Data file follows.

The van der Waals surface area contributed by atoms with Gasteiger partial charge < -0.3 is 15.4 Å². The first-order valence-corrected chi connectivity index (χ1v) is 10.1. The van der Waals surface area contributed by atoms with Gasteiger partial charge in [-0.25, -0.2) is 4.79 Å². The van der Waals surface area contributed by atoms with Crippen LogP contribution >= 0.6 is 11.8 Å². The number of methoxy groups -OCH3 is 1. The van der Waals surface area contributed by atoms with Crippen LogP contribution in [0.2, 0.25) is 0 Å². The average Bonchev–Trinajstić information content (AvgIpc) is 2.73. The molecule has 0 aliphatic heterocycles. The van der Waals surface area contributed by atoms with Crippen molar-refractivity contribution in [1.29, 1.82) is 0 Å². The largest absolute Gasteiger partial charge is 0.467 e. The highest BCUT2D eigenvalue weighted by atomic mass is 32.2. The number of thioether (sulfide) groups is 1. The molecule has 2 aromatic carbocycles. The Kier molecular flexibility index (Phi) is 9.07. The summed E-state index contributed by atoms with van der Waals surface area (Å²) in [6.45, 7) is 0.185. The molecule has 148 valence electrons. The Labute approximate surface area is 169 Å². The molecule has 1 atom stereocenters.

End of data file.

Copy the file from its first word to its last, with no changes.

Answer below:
The van der Waals surface area contributed by atoms with Gasteiger partial charge < -0.3 is 15.4 Å². The first-order valence-corrected chi connectivity index (χ1v) is 10.1. The van der Waals surface area contributed by atoms with Gasteiger partial charge in [-0.25, -0.2) is 4.79 Å². The van der Waals surface area contributed by atoms with Crippen LogP contribution >= 0.6 is 11.8 Å². The number of methoxy groups -OCH3 is 1. The van der Waals surface area contributed by atoms with Crippen LogP contribution in [0.2, 0.25) is 0 Å². The average Bonchev–Trinajstić information content (AvgIpc) is 2.73. The molecule has 0 aliphatic heterocycles. The van der Waals surface area contributed by atoms with Crippen molar-refractivity contribution in [1.29, 1.82) is 0 Å². The largest absolute Gasteiger partial charge is 0.467 e. The highest BCUT2D eigenvalue weighted by atomic mass is 32.2. The number of thioether (sulfide) groups is 1. The molecule has 2 aromatic carbocycles. The Kier molecular flexibility index (Phi) is 9.07. The summed E-state index contributed by atoms with van der Waals surface area (Å²) in [6.45, 7) is 0.185. The molecule has 148 valence electrons. The Labute approximate surface area is 169 Å². The molecule has 1 atom stereocenters.